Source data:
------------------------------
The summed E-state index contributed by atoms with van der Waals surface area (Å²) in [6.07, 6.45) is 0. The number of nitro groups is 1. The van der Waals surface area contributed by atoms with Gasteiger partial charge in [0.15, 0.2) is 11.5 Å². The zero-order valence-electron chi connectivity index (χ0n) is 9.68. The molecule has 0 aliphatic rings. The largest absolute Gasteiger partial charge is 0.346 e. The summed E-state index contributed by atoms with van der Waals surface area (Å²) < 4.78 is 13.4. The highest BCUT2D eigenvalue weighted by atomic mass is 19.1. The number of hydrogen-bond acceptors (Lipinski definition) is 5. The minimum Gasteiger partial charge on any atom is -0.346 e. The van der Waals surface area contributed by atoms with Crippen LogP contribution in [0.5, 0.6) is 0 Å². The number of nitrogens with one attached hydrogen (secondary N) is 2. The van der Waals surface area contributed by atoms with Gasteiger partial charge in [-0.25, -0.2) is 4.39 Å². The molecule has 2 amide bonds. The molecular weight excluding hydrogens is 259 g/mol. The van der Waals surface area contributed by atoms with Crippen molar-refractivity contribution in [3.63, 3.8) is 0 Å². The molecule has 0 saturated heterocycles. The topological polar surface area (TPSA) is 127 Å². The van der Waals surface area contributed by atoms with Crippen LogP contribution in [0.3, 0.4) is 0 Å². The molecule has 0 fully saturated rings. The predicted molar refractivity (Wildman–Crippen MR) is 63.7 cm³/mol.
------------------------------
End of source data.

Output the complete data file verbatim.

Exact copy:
The summed E-state index contributed by atoms with van der Waals surface area (Å²) in [6.07, 6.45) is 0. The number of nitro groups is 1. The van der Waals surface area contributed by atoms with Gasteiger partial charge in [0.15, 0.2) is 11.5 Å². The zero-order valence-electron chi connectivity index (χ0n) is 9.68. The molecule has 0 aliphatic rings. The largest absolute Gasteiger partial charge is 0.346 e. The summed E-state index contributed by atoms with van der Waals surface area (Å²) < 4.78 is 13.4. The highest BCUT2D eigenvalue weighted by atomic mass is 19.1. The number of hydrogen-bond acceptors (Lipinski definition) is 5. The minimum Gasteiger partial charge on any atom is -0.346 e. The van der Waals surface area contributed by atoms with Crippen LogP contribution in [0.5, 0.6) is 0 Å². The number of nitrogens with one attached hydrogen (secondary N) is 2. The van der Waals surface area contributed by atoms with Gasteiger partial charge in [-0.25, -0.2) is 4.39 Å². The molecule has 2 amide bonds. The molecular weight excluding hydrogens is 259 g/mol. The van der Waals surface area contributed by atoms with Crippen molar-refractivity contribution in [3.63, 3.8) is 0 Å². The molecule has 0 saturated heterocycles. The topological polar surface area (TPSA) is 127 Å². The van der Waals surface area contributed by atoms with Crippen LogP contribution in [0.3, 0.4) is 0 Å². The molecule has 0 fully saturated rings. The predicted molar refractivity (Wildman–Crippen MR) is 63.7 cm³/mol.